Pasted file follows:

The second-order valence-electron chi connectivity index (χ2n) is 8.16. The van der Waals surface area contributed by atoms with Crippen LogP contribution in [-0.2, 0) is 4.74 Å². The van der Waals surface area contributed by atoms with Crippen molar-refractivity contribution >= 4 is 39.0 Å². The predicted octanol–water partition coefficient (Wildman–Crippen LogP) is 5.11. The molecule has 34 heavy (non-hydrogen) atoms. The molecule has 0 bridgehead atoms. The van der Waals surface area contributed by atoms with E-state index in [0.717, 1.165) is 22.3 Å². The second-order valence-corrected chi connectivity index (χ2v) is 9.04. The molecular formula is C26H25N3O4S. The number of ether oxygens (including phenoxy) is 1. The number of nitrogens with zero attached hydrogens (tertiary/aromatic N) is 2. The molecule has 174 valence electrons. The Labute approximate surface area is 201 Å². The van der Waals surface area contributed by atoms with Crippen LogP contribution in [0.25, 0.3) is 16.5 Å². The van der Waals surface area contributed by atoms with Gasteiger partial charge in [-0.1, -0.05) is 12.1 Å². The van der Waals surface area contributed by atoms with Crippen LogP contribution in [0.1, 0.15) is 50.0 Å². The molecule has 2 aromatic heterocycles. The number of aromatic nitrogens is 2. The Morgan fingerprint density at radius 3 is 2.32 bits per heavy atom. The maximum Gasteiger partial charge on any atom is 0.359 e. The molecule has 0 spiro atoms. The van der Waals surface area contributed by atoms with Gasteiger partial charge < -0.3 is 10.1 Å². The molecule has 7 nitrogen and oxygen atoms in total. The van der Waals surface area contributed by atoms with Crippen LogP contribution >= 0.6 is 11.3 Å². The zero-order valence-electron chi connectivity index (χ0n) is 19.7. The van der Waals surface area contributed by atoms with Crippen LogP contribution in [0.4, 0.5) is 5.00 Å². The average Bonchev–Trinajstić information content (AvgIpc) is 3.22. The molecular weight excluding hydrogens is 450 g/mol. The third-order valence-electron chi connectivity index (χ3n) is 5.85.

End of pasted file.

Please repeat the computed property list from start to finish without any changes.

The second-order valence-electron chi connectivity index (χ2n) is 8.16. The van der Waals surface area contributed by atoms with Crippen LogP contribution in [-0.2, 0) is 4.74 Å². The van der Waals surface area contributed by atoms with Crippen molar-refractivity contribution >= 4 is 39.0 Å². The predicted octanol–water partition coefficient (Wildman–Crippen LogP) is 5.11. The molecule has 34 heavy (non-hydrogen) atoms. The molecule has 0 bridgehead atoms. The van der Waals surface area contributed by atoms with E-state index in [0.717, 1.165) is 22.3 Å². The second-order valence-corrected chi connectivity index (χ2v) is 9.04. The molecular formula is C26H25N3O4S. The number of ether oxygens (including phenoxy) is 1. The number of nitrogens with zero attached hydrogens (tertiary/aromatic N) is 2. The molecule has 174 valence electrons. The Labute approximate surface area is 201 Å². The van der Waals surface area contributed by atoms with Crippen LogP contribution in [0.25, 0.3) is 16.5 Å². The van der Waals surface area contributed by atoms with Gasteiger partial charge in [-0.1, -0.05) is 12.1 Å². The van der Waals surface area contributed by atoms with Crippen LogP contribution in [0.1, 0.15) is 50.0 Å². The molecule has 2 aromatic heterocycles. The number of aromatic nitrogens is 2. The Morgan fingerprint density at radius 3 is 2.32 bits per heavy atom. The maximum Gasteiger partial charge on any atom is 0.359 e. The molecule has 0 spiro atoms. The van der Waals surface area contributed by atoms with Gasteiger partial charge < -0.3 is 10.1 Å². The molecule has 7 nitrogen and oxygen atoms in total. The van der Waals surface area contributed by atoms with Crippen LogP contribution >= 0.6 is 11.3 Å². The zero-order valence-electron chi connectivity index (χ0n) is 19.7. The van der Waals surface area contributed by atoms with Crippen LogP contribution in [0.4, 0.5) is 5.00 Å². The average Bonchev–Trinajstić information content (AvgIpc) is 3.22. The molecular weight excluding hydrogens is 450 g/mol. The third-order valence-electron chi connectivity index (χ3n) is 5.85.